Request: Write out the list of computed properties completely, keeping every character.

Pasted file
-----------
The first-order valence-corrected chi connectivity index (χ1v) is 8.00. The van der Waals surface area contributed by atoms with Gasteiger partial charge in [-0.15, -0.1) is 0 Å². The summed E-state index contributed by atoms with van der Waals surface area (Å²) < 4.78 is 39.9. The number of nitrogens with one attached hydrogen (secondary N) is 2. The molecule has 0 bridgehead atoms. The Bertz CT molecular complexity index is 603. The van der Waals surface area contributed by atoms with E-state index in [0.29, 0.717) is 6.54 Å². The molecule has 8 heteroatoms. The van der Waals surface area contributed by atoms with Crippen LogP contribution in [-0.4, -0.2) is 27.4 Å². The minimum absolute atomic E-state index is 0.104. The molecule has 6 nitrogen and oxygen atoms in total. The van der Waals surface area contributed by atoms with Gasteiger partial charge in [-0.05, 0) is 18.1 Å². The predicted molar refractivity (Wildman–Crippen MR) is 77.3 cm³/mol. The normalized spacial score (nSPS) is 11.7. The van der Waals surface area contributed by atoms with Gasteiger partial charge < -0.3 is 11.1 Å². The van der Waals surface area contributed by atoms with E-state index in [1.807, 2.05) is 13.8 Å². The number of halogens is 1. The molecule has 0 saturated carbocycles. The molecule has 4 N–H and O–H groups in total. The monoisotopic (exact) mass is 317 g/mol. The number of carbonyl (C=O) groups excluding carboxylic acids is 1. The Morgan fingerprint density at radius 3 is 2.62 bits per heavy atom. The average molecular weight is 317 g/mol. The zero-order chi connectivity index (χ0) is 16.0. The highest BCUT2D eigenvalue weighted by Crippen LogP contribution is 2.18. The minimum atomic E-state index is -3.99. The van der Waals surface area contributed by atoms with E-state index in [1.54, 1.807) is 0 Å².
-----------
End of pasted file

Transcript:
The first-order valence-corrected chi connectivity index (χ1v) is 8.00. The van der Waals surface area contributed by atoms with Gasteiger partial charge in [-0.15, -0.1) is 0 Å². The summed E-state index contributed by atoms with van der Waals surface area (Å²) < 4.78 is 39.9. The number of nitrogens with one attached hydrogen (secondary N) is 2. The molecule has 0 bridgehead atoms. The Bertz CT molecular complexity index is 603. The van der Waals surface area contributed by atoms with E-state index in [0.29, 0.717) is 6.54 Å². The molecule has 8 heteroatoms. The van der Waals surface area contributed by atoms with Crippen LogP contribution in [-0.4, -0.2) is 27.4 Å². The minimum absolute atomic E-state index is 0.104. The molecule has 6 nitrogen and oxygen atoms in total. The van der Waals surface area contributed by atoms with Gasteiger partial charge in [-0.05, 0) is 18.1 Å². The predicted molar refractivity (Wildman–Crippen MR) is 77.3 cm³/mol. The normalized spacial score (nSPS) is 11.7. The van der Waals surface area contributed by atoms with Gasteiger partial charge < -0.3 is 11.1 Å². The van der Waals surface area contributed by atoms with E-state index in [1.807, 2.05) is 13.8 Å². The number of halogens is 1. The molecule has 0 saturated carbocycles. The molecule has 4 N–H and O–H groups in total. The monoisotopic (exact) mass is 317 g/mol. The number of carbonyl (C=O) groups excluding carboxylic acids is 1. The Morgan fingerprint density at radius 3 is 2.62 bits per heavy atom. The average molecular weight is 317 g/mol. The zero-order chi connectivity index (χ0) is 16.0. The highest BCUT2D eigenvalue weighted by Crippen LogP contribution is 2.18. The minimum atomic E-state index is -3.99. The van der Waals surface area contributed by atoms with E-state index in [1.54, 1.807) is 0 Å².